Tragedy along with the humorous side had played its part. As the storm had risen in mid-afternoon, the various boat and yacht owners had turned to the task of securing their craft against damage. Joe Tuttle had run his boat up on the meadow by Bullet's Canal and tied her to a cherry stub and there she stayed high and dry when the water had gone down. Several others had thus saved their boats and many had left them to the elements. But O. R. Raynor had taken his chief mechanic from his Garage and was on his boat as the storm rose, and as it steadily increased he decided, against the advice of many friends, to ride out the storm. With motor running smoothly he turned his boat out into the cove and for a long while lay off Haven's point but as the wind turned and the water rushed out he was last seen headed directly for Moriches Inlet.
The storm lifted and still no word had been heard from Iron and Blue, or Marshall and Ollie. The next day their battered bodies were found off Swan Island near Moriches Inlet. It was at least a week later that their boat was found broken in two about one fourth of a mile east of the Inlet on the ocean side.
Just at night fall on Sept 21st Hub, Bub, Jo and I decided that we would go East on the highway and survey the damage done. Road men had cut a narrow path down through and we went as far as Westhampton where we discovered that terrible havoc had been wrought.
At the height of the storm water rose over the dunes and houses were swept toward the main land or smashed against one another like chips upon an angry sea.
It would take many chapters to enumerate all the personal experiences, but I will just give a glimpse of one or two that I know to be absolutely authentic.
Wells Tuttle of Eastport who worked as a life guard for D. Rogers, narrowly escaped with his life. He says, "The sea filled gradually but kept piling up so after inspecting the bath houses and doing all that could be done to make things hold we decided to go to Demmie's house on the beach. We stayed there until water began coming in on the ground floor and then started in my car for the bridge tower. We had to leave the car and struggled through water to the bridge. I saw my car and several others swung around and thrown up on the meadows by the force of the sea. We went into one of the towers but soon the wind had blown the glass out and so we went across the bride to the other tower which had safety glass and there we stayed. Houses were swept by and several times crashed directly into the bridge and were broken to pieces. It seemed that the bridge must go but we had no alternative but to stay, so that we did. Although the water reached the bridge top, we were safe in the tower some feet higher up. Later we were able to get to the mainland as the water receded."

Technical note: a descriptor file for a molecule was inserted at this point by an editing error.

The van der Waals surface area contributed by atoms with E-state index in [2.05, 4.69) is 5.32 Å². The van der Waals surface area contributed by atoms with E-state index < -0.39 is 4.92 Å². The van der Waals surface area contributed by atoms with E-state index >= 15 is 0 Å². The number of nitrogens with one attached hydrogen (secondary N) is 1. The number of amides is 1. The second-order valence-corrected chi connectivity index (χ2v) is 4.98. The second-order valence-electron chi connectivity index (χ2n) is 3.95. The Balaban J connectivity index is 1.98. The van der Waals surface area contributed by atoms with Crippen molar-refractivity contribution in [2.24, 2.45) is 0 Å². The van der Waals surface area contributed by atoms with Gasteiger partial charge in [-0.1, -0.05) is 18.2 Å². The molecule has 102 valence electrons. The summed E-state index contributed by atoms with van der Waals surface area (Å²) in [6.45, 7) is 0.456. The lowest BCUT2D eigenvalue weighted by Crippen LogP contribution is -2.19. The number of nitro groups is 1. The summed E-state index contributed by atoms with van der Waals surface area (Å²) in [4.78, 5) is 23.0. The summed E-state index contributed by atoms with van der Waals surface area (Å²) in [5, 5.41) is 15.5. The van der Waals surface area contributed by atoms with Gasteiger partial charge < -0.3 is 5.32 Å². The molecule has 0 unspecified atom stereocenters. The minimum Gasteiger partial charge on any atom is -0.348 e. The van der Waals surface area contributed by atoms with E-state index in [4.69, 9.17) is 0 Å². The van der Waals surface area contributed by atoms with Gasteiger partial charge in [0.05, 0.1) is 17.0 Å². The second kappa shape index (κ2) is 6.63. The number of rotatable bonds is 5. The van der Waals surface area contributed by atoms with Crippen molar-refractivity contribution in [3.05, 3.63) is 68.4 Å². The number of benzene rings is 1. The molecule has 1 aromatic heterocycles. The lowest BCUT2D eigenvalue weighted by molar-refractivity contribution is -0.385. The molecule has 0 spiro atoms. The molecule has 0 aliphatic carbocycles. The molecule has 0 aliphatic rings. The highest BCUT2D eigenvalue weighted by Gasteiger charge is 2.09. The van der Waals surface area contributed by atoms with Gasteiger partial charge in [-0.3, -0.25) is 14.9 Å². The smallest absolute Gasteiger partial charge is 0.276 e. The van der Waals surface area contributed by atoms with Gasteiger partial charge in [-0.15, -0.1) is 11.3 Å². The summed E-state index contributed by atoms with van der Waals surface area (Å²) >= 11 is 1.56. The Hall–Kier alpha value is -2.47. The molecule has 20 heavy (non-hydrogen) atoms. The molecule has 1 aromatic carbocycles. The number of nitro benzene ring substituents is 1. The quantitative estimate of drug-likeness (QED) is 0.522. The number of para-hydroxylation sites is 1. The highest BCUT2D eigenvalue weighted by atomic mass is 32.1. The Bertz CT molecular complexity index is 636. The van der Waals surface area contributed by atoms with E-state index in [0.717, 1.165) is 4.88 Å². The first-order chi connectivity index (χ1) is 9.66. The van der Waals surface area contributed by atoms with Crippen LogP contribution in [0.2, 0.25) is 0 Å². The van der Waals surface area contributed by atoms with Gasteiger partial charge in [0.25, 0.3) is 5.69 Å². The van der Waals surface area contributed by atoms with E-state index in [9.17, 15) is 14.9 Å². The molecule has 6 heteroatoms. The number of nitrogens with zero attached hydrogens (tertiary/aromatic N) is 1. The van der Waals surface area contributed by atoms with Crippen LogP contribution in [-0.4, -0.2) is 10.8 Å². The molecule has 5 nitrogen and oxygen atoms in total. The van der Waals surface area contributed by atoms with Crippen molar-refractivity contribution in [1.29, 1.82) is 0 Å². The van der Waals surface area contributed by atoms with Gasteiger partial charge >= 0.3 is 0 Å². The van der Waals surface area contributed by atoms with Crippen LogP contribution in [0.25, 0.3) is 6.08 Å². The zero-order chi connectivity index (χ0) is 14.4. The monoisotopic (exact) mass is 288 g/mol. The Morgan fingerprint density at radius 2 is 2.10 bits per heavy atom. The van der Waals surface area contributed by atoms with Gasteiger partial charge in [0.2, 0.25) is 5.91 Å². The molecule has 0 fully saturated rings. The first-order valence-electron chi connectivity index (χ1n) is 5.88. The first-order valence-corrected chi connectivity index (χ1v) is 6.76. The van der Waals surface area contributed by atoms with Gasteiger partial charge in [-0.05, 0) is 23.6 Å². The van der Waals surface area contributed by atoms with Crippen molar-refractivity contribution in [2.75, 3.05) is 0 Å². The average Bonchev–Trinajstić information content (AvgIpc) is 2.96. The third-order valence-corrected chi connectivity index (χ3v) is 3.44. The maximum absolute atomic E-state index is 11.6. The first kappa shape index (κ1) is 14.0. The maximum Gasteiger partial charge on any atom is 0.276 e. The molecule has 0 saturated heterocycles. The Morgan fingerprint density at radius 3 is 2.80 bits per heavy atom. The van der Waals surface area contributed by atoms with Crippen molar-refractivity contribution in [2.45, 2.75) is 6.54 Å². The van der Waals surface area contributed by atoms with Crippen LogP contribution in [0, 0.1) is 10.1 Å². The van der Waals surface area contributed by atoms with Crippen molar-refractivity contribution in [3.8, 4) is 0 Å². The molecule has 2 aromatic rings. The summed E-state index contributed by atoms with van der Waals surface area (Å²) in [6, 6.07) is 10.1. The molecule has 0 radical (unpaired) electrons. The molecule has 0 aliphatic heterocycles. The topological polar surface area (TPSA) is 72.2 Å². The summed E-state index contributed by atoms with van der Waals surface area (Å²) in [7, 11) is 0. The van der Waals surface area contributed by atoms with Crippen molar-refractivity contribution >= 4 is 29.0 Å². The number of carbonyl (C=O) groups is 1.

Many people saved themselves by clinging to bits of wreckage or roofs of buildings.
Key to some individuals referred to in the above article:
B. T. Brown Bartlett Tuttle Brown (1911 - 1976)
Irving Irving S. Brown (1895 - 1985)
Tom Thomas L. Brown (1899 - 1974)
Ruby Ruby M. Brown (1908 - 1990)
Marshall Marshall Hawkins (mechanic) (1913 - ?)
Ollie Oliver Raynor (1892 - 1938)
Hub Herbert F. Brown (1914 - 1987)
Bub Feltsie (Kazel) Brown (1917 - 2005)
Jo Josephine (Lawrence) Brown (Bart's wife, 1908 - 2004)
Uncle Charlie Charles L. Brown (1852 - 1944), known as "Little Man"
Frog's garage "Frog" Chapman's garage, just west of the old
East Moriches school
"Gas Station" belonging to Bart Brown, on N.E. corner of Montauk
Highway and Tuttle Avenue, Eastport
D. Rogers Demarest Rogers, owner of Rogers Beach Club, opposite Beach Lane Bridge, Westhampton Beach
Additional information about the 1938 hurricane:
During the Hurricane of 1938 Louis Green came across the bay in Westhampton on a piece of a damaged house. The lady homeowner who Louis was working for that day came over on the same piece of house. They ended up on the Golf Course of the Westhampton Country Club. I think it was in the area of Shore Road. This story was told to me by many people in Westhampton. -- Richard F. Adelwerth, February 6, 2005.